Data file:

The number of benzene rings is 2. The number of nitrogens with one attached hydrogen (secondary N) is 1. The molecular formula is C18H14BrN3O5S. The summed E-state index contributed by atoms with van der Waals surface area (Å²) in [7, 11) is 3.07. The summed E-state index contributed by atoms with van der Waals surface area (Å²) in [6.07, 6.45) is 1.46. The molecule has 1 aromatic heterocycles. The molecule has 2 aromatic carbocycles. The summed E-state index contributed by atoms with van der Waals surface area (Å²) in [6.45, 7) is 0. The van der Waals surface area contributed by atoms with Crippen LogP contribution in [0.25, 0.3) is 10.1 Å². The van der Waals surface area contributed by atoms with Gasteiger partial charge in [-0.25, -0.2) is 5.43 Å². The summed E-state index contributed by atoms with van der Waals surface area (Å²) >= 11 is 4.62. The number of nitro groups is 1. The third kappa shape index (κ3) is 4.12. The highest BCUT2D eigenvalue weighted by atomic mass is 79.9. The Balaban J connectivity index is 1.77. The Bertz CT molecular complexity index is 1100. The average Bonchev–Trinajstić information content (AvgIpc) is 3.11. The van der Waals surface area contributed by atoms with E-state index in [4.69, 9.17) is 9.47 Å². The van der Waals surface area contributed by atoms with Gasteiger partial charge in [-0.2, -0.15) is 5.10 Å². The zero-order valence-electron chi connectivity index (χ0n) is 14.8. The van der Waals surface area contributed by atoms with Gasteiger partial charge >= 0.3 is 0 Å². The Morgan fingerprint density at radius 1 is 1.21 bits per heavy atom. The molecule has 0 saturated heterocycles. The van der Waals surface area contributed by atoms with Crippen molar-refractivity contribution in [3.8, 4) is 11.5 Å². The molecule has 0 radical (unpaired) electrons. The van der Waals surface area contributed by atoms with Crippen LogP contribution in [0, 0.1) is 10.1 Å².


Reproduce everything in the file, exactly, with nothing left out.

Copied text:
The number of benzene rings is 2. The number of nitrogens with one attached hydrogen (secondary N) is 1. The molecular formula is C18H14BrN3O5S. The summed E-state index contributed by atoms with van der Waals surface area (Å²) in [7, 11) is 3.07. The summed E-state index contributed by atoms with van der Waals surface area (Å²) in [6.07, 6.45) is 1.46. The molecule has 1 aromatic heterocycles. The molecule has 2 aromatic carbocycles. The summed E-state index contributed by atoms with van der Waals surface area (Å²) in [6.45, 7) is 0. The van der Waals surface area contributed by atoms with Crippen LogP contribution in [0.25, 0.3) is 10.1 Å². The van der Waals surface area contributed by atoms with Gasteiger partial charge in [-0.25, -0.2) is 5.43 Å². The summed E-state index contributed by atoms with van der Waals surface area (Å²) >= 11 is 4.62. The number of nitro groups is 1. The third kappa shape index (κ3) is 4.12. The highest BCUT2D eigenvalue weighted by atomic mass is 79.9. The Balaban J connectivity index is 1.77. The Bertz CT molecular complexity index is 1100. The average Bonchev–Trinajstić information content (AvgIpc) is 3.11. The van der Waals surface area contributed by atoms with E-state index in [4.69, 9.17) is 9.47 Å². The van der Waals surface area contributed by atoms with Gasteiger partial charge in [-0.2, -0.15) is 5.10 Å². The zero-order valence-electron chi connectivity index (χ0n) is 14.8. The van der Waals surface area contributed by atoms with Gasteiger partial charge >= 0.3 is 0 Å². The Morgan fingerprint density at radius 1 is 1.21 bits per heavy atom. The molecule has 0 saturated heterocycles. The van der Waals surface area contributed by atoms with Crippen molar-refractivity contribution in [3.8, 4) is 11.5 Å². The molecule has 0 radical (unpaired) electrons. The van der Waals surface area contributed by atoms with Crippen LogP contribution in [0, 0.1) is 10.1 Å².